"Small Worlds" (2004) a is 42-minute composition for improvising sextet by Austrian double bassist, composer and improviser Werner Dafeldecker. The score is written for any instrument and divides the players into two virtual trios whose constellations change every 3 minutes. No restrictions are made regarding material or playing techniques, the only specification is that in each 3-minute trio, one player has the role of the "dynamic leader" which means that no other player within the trio should play louder than the one on that leading position. Apart from that, the only other restriction concerns how pauses are to be made when two players interchange their positions within the trios.
"According to Dafeldecker, the object of the piece is to provide a structure that doesn't curtail the qualities of the musicians, yet forces them to listen very closely to each other and make focused decisions about parameters that are often overlooked in completely free improvisation. Especially, the given structure avoids the emergence of certain clichés that are often present in Free Improvisation, while retaining a very high level of openness with regard to how the piece is performed.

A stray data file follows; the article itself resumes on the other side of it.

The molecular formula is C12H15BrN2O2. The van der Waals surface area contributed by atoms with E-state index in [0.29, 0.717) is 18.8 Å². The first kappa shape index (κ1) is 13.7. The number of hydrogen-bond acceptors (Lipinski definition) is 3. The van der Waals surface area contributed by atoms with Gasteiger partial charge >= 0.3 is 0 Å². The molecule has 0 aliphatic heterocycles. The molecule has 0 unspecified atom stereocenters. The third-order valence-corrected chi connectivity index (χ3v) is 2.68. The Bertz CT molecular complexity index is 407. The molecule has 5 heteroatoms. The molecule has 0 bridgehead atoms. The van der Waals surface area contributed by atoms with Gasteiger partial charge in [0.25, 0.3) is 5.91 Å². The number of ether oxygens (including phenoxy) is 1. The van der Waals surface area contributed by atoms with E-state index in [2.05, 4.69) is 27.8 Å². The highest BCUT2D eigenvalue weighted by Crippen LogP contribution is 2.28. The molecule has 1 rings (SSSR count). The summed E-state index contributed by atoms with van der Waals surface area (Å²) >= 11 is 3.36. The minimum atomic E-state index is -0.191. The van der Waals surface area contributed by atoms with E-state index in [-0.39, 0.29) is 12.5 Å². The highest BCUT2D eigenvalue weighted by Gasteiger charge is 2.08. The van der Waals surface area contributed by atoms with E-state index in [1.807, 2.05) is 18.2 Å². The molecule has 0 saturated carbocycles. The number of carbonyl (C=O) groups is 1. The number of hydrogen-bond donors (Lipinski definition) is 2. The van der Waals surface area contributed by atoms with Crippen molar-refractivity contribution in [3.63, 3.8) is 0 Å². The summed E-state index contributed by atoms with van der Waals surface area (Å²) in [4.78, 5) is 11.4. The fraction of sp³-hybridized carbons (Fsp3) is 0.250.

"The first published recording of "Small Worlds", by Australian ensemble Quiver, was released in 2017 on CDr by Tone List. This LP contains a recording made in 2004 at Taktlos Festival in Basel, Switzerland, that features the line-up that Dafeldecker originally had in mind when he wrote the piece: Burkhard Beins (percussion), Martin Brandlmayr (percussion), Werner Dafeldecker (double bass), Klaus Lang (organ), Michael Moser (cello), and John Tilbury (piano). Partly, this constellation later also played together in the long-running avant-garde group Polwechsel. Edition of 300 in regular sleeve with three inserts: two featuring an extensive conversation between Werner Dafeldecker and Matthias Haenisch discussing "Small Worlds", Polwechsel and Free Improvisation in general (German and English), the third reproducing the score of the piece." - Edition Telemark